Jacobs' Solar Heated Pool
MINNESOTA - Dennis Jacobs embarked on a challenging project by covering unglazed vortex panels (usually recommended for warmer climate zones) with a polycarbonate enclosure for year-round pool heating in a colder climate (zone 6 - 7). Read his story below.
The house is located in Northern Minnesota at 46 degree N. latitude. It is super insulated
(12" walls with 30" of insulation in the ceiling) with good southern exposure and an
attached pool area (46'x36') with a 22,000 gal. pool. The pool was primarily designed
for energy storage with recreational use as a side. For the past 15 years we have
heated the pool with an outdoor wood water heater and the plan was to store the energy
in the pool and use a water to air heat pump to remove the heat energy from the pool
and use it for space and water heating. This past year we decided to do the second
phase of our energy efficient design, construct the solar collector and hook up the heat
We started installing the collector around the middle of Sept. It was designed with an
extra large size (40' x 12' of collector area) and set a higher angle (about 70 degrees)
for greater efficiency in the winter. Because of my limited time I hired someone to both
replace old shingles on the house and pool area, and install the framework for the
collector. We had the unglazed collector up and operating by the middle of October.
Tested it out extensively to check for leaks and how fast it drained once the system shut
off. I was extremely impressed that it increased pool temperature by around 3 degrees
in one day in the middle of Oct. I did however add another vacuum break on the return
line to increase the rate of drainage and to make sure drainage was complete. We then
installed the framework for the solar panels and the glazing. Each panel is a 4' x 12' sheet of
corrugated poly carbonate. I insulated with 6" of fiberglass insulation behind the
collector and on the top and sides.
On a chilly -20º day, the water in the solar collectors reached 110 degrees!
Back of collector
Collector installed below roof extension. The extension had to have a steeper angle
that the original roof line because of the size and steeper angle of the collector.
We are now installing a heat pump to remove heat from the pool and use that heat in
space heating and water heating for the house. We had to switch from chlorine
disinfecting the pool to the copper-silver ion/UV disinfecting because of chlorine effects
on the copper in the heat pump. We should have done this years ago for health
We hope to have everything hooked up after New Years (2010) for extensive testing in
late winter and spring. So far we are quite impressed with the collector. Even in the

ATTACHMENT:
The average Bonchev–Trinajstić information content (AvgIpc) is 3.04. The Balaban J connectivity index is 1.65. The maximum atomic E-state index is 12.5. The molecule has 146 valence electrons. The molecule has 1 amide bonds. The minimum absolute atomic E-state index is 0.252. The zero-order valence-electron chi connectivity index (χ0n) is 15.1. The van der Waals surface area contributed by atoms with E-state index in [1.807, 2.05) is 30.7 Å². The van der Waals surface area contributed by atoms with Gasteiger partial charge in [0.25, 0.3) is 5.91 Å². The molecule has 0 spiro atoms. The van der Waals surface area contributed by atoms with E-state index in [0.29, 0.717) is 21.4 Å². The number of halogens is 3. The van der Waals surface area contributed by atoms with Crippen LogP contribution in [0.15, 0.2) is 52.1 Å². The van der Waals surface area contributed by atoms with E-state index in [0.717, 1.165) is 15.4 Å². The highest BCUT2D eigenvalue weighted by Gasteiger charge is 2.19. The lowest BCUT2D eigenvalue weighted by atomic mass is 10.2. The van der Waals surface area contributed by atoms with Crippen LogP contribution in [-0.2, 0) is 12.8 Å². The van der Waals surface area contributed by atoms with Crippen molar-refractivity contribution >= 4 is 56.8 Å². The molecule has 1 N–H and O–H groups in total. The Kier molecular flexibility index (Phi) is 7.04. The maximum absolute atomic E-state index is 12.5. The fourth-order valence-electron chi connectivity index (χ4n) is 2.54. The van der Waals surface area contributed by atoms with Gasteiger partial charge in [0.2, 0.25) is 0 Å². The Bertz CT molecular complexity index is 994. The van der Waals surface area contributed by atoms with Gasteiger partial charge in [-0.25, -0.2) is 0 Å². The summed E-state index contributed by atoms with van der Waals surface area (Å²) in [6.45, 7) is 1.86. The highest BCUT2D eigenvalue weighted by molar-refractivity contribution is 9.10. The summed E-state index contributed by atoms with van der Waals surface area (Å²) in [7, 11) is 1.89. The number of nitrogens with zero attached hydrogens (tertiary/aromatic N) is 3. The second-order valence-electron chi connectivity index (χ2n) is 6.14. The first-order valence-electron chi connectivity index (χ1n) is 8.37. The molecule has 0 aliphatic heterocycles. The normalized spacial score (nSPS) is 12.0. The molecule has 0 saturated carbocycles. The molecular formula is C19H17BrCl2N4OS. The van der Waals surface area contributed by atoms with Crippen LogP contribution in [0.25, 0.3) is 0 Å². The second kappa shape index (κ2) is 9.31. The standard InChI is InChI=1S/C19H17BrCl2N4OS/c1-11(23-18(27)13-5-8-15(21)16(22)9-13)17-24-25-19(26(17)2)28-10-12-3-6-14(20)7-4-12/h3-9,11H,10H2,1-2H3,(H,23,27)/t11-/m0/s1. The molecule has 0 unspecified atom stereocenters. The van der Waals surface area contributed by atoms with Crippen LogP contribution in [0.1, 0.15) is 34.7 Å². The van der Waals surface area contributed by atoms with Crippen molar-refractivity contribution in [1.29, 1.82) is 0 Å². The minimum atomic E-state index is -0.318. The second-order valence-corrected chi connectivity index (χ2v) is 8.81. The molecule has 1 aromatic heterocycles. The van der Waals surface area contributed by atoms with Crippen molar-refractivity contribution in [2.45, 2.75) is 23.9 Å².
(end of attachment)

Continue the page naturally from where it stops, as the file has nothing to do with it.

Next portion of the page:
short December, 0 degree days of northern Minnesota, on perfectly clear days we have
reached temperatures of 140 degrees in the collector. On hazy days it will still reach
100 degrees. This helps maintain and even increase the pool temperature.
The cost of the system is broken down below:
|10 panel kit of 4x12 Vortex panels with automatic controls
|10 4x12 clear corrugated poly carbonated panels
|Sealants and screws
Pool water distribution system
It is designed so only the filter system can be connected, the filter with the
solar collector connected, and/or the filter and the outside wood water heater connected. Each can be
disconnected separately for maintenance. The control boxes above are for solar collector operation and
copper-silver ion/UV pool disinfectant operation.
Water to air heat pump - in the process of being installed.
The water from the pool will be
connected to the front It will go through a heat exchanger where the working fluid (R22) will draw heat
from the pool water and vaporize, go into the heat exchanger in the plenum above, condense and give up
its heat to the air passing through the exchanger into the house. The heat that remains in the fluid is
passed to the house hot water system, through water lines also connected to the front of the heat pump,
from the preheating tank in the hot water line for the house, thereby heating the water for the house. The
structure above the heat pump is the electric back-up furnace.
Below are pictures of the pool area. It is enclosed in an super insulated wall
and ceiling structure designed for water energy storage in the pool and below floor
storage with air ducts in sand below the cement floor. Hot water is pumped into the pool
from the solar collector and the wood water heater behind the house and hot air will be
pumped into the duct work beneath the floor from the green house to be built in front of
the pool area.
The pool is normally covered with a solar cover to prevent the house from becoming too
humid. If it gets too dry we open up a part of the cover.
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